"Structured Flexibility: Positive Supports for Individuals with Complex needs Following Neurological Injury & Impairment"

Presented by Beth Urbanczyk

The purpose of this presentation is to provide a framework for the development of positive, personal, and meaningful supports for individuals with complex needs; included in this framework are methods for developing executive functions, creating positive personal identities, and scripts for positive interaction. The ultimate goal is to provide participants with an understanding of a manner to interact with others that encourages humor and fun while simultaneously doing serious work.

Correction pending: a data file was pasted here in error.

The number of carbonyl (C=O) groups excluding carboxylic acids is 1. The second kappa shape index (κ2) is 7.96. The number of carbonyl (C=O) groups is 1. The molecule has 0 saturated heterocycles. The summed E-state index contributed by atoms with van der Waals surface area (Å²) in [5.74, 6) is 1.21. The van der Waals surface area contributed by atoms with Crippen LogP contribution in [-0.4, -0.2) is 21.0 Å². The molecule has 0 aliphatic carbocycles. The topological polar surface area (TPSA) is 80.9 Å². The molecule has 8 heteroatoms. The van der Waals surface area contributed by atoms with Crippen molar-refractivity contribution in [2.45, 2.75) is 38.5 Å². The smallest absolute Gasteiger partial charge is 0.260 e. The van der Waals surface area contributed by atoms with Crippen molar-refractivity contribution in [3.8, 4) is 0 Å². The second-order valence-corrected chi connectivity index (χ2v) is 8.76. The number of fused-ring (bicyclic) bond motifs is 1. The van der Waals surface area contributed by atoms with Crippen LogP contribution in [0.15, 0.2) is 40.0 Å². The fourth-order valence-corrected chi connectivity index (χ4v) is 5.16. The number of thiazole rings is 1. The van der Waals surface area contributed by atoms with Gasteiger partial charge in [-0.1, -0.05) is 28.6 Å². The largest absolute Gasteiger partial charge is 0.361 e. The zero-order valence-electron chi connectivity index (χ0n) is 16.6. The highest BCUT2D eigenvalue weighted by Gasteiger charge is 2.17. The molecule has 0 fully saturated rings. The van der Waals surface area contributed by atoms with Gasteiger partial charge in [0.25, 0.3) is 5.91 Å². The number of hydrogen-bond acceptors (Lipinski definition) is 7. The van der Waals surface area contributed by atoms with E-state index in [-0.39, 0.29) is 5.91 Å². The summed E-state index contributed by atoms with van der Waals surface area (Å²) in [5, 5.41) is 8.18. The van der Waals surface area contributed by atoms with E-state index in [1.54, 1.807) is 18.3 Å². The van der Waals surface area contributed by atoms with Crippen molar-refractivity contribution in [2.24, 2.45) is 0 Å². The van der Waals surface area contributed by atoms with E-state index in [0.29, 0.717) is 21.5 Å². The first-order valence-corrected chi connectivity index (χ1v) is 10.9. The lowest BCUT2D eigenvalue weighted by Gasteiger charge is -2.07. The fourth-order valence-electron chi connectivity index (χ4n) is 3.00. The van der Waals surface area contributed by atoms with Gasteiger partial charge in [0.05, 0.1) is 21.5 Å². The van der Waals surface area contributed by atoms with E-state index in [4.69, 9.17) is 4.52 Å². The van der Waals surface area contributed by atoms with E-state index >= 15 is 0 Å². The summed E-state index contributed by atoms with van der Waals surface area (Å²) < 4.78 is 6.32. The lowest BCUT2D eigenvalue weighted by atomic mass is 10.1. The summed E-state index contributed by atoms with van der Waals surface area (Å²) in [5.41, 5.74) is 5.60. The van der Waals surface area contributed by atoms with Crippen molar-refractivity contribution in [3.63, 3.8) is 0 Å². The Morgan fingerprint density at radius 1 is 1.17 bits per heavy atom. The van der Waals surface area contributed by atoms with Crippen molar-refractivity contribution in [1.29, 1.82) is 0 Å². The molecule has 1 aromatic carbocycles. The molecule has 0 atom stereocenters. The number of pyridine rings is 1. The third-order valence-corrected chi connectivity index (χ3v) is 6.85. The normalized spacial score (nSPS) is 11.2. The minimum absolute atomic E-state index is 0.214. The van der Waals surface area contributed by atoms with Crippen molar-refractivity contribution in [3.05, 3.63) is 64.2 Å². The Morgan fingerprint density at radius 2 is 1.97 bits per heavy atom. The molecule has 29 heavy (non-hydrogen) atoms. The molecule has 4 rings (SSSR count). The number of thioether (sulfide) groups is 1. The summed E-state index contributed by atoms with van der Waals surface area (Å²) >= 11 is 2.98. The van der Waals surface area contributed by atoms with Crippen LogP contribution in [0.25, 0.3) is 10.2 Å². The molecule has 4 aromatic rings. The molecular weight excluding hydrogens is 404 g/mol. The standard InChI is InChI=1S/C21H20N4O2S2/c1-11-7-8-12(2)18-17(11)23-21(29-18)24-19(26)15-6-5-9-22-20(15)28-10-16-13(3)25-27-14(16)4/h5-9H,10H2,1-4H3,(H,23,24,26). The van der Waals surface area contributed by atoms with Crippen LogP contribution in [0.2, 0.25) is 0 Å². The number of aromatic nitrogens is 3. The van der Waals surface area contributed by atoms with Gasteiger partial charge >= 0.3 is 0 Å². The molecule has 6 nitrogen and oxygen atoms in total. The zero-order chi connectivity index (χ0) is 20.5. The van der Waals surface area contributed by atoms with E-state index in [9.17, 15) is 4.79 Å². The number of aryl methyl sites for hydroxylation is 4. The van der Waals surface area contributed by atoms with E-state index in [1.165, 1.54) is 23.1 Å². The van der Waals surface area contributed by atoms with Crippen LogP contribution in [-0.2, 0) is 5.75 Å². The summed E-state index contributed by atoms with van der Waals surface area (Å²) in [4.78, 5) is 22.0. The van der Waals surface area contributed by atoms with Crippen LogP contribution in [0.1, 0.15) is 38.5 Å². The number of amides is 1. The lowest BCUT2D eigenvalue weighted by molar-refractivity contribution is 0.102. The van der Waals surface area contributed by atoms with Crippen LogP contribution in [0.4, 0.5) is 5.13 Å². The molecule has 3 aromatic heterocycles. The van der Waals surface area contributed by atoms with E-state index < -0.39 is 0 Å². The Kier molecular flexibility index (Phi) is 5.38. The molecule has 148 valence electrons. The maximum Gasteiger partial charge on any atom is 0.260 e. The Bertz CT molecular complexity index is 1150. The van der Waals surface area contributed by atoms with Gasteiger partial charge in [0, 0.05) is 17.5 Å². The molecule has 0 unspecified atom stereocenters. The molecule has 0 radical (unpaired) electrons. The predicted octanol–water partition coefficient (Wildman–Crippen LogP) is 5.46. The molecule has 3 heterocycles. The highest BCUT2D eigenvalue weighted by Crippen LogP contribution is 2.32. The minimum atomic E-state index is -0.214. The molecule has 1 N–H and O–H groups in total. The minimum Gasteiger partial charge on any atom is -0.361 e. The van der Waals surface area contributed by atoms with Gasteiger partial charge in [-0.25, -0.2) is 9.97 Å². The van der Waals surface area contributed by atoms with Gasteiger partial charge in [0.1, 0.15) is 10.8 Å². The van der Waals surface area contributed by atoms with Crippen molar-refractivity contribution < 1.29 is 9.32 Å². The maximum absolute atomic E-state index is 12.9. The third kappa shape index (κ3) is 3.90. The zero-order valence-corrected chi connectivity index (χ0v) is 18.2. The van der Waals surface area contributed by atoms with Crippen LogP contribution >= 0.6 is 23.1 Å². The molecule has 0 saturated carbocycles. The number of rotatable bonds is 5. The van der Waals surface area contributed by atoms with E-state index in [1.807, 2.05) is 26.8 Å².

The participant will be able to:

  1. Understand the effects of trauma during the earliest stages of pre- and post-natal development
  2. Understand the short and long term effects of trauma on neurological functioning and on the ability to effectively interact successfully in typical social situations
  3. Understand the short and long term effects of trauma and/or acquired brain injury on mental health and behavior
  4. Understand the incidences and effects of brain injury on veterans returning from theaters of war, including frank injury effects and other secondary effects including substance abuse, PTSD, and other mental health effects.
  5. Understand methods of collaboration between clinical staff, individuals with disability and their families